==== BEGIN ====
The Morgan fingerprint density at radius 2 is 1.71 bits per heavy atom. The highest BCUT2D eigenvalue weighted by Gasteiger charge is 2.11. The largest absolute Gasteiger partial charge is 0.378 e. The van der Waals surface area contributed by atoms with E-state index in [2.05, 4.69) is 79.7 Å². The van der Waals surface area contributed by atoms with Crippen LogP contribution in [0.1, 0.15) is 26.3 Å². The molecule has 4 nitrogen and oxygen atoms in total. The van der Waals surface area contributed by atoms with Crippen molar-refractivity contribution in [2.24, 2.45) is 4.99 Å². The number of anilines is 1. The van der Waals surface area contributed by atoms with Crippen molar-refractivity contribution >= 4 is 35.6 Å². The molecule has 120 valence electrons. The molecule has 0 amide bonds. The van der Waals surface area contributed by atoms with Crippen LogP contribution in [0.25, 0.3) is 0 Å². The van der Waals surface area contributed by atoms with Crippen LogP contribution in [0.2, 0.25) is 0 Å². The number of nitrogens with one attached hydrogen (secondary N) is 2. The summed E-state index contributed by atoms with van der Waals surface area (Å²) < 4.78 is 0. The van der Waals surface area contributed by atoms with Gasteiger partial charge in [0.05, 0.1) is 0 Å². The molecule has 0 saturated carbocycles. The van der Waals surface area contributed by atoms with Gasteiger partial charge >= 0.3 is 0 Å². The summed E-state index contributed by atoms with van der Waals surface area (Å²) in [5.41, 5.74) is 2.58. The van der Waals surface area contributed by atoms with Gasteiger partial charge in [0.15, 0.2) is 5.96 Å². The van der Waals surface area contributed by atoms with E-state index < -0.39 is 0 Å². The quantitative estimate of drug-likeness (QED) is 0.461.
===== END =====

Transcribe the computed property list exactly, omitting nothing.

The Morgan fingerprint density at radius 2 is 1.71 bits per heavy atom. The highest BCUT2D eigenvalue weighted by Gasteiger charge is 2.11. The largest absolute Gasteiger partial charge is 0.378 e. The van der Waals surface area contributed by atoms with E-state index in [2.05, 4.69) is 79.7 Å². The van der Waals surface area contributed by atoms with Crippen LogP contribution in [0.1, 0.15) is 26.3 Å². The molecule has 4 nitrogen and oxygen atoms in total. The van der Waals surface area contributed by atoms with Crippen molar-refractivity contribution in [2.24, 2.45) is 4.99 Å². The number of anilines is 1. The van der Waals surface area contributed by atoms with Crippen molar-refractivity contribution >= 4 is 35.6 Å². The molecule has 120 valence electrons. The molecule has 0 amide bonds. The van der Waals surface area contributed by atoms with Crippen LogP contribution in [0.25, 0.3) is 0 Å². The van der Waals surface area contributed by atoms with Crippen LogP contribution in [0.2, 0.25) is 0 Å². The number of nitrogens with one attached hydrogen (secondary N) is 2. The summed E-state index contributed by atoms with van der Waals surface area (Å²) < 4.78 is 0. The van der Waals surface area contributed by atoms with Gasteiger partial charge in [0.05, 0.1) is 0 Å². The molecule has 0 saturated carbocycles. The van der Waals surface area contributed by atoms with Gasteiger partial charge >= 0.3 is 0 Å². The summed E-state index contributed by atoms with van der Waals surface area (Å²) in [5.41, 5.74) is 2.58. The van der Waals surface area contributed by atoms with Gasteiger partial charge in [0.15, 0.2) is 5.96 Å². The van der Waals surface area contributed by atoms with E-state index < -0.39 is 0 Å². The quantitative estimate of drug-likeness (QED) is 0.461.